Why is my SSD capacity showing up as less than advertised?
It is because storage drive capacity is calculated and reported slightly differently than other capacities in computing. If you look at the specifications of any storage drive, you will see a note that says something along the lines of ”1 GB = 1 billion bytes. Actual usable capacity may vary.” In other words, the drive capacity is reported on the assumption that 1GB is 1,000,000,000 bytes. So a 480GB SSD is in other words actually 480,000,000,000 bytes; these are what we call decimal bytes, and it has been an industry standard to use them when advertising storage space.
A Unix based operating system like Mac OSx or Linux uses decimal bytes when reporting storage space, so a 480GB SSD will show up as 480GB in Mac Disk Utility for instance. Windows OS on the other hand uses binary bytes, so 1,024 bytes per Kilobyte, 1,024 KB per Megabyte, and so on. This means that when you install a 480,000,000,000 bytes storage drive into a Windows computer, that computer converts the number of bytes into gigabytes by dividing by 1024 all the way up through the scale, not by dividing by 1,000.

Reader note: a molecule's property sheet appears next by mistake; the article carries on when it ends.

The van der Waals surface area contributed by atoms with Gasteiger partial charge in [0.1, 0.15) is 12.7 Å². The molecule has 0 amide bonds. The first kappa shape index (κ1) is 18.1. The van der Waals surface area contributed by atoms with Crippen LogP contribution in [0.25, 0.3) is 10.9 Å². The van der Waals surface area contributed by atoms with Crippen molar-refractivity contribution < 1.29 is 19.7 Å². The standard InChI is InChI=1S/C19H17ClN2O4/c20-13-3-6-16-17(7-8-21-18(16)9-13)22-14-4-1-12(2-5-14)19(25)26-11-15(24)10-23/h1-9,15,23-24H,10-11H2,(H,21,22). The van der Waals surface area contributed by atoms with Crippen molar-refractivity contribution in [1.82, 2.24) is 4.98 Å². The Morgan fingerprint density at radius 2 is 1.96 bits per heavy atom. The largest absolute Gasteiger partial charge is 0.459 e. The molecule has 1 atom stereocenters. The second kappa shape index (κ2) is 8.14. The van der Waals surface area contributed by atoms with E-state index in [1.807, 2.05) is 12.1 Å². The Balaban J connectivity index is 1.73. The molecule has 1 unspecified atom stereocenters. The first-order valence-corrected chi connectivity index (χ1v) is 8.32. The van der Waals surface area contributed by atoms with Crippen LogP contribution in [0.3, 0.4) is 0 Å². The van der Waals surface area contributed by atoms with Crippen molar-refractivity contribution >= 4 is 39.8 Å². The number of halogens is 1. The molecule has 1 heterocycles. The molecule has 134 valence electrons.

Doing the math, this is what we end up with:
480,000,000,000 Bytes / 1,024 = 468,750,000 actual Kilobytes 468,750,000 KB / 1,024 = 457,764 actual Megabytes 457,764 MB / 1,024 = 447 actual Gigabytes
And that is why a 480GB SSD will be correctly reported by a Windows computer as 447GB. The larger the numbers are, the larger the discrepancies will be. On an 8GB USB drive the difference between the advertised capacity and the actual is about half a gigabyte, while in our example above the difference is a very noticeable 33GB. It is important to understand that these 33GB aren’t lost. The drive is 480,000,000,000 bytes in capacity, and after 480,000,000,000 bytes have been converted by a Windows computer into Gigabytes, the total capacity comes to 447 GB. Below are some conversions for standard drive sizes.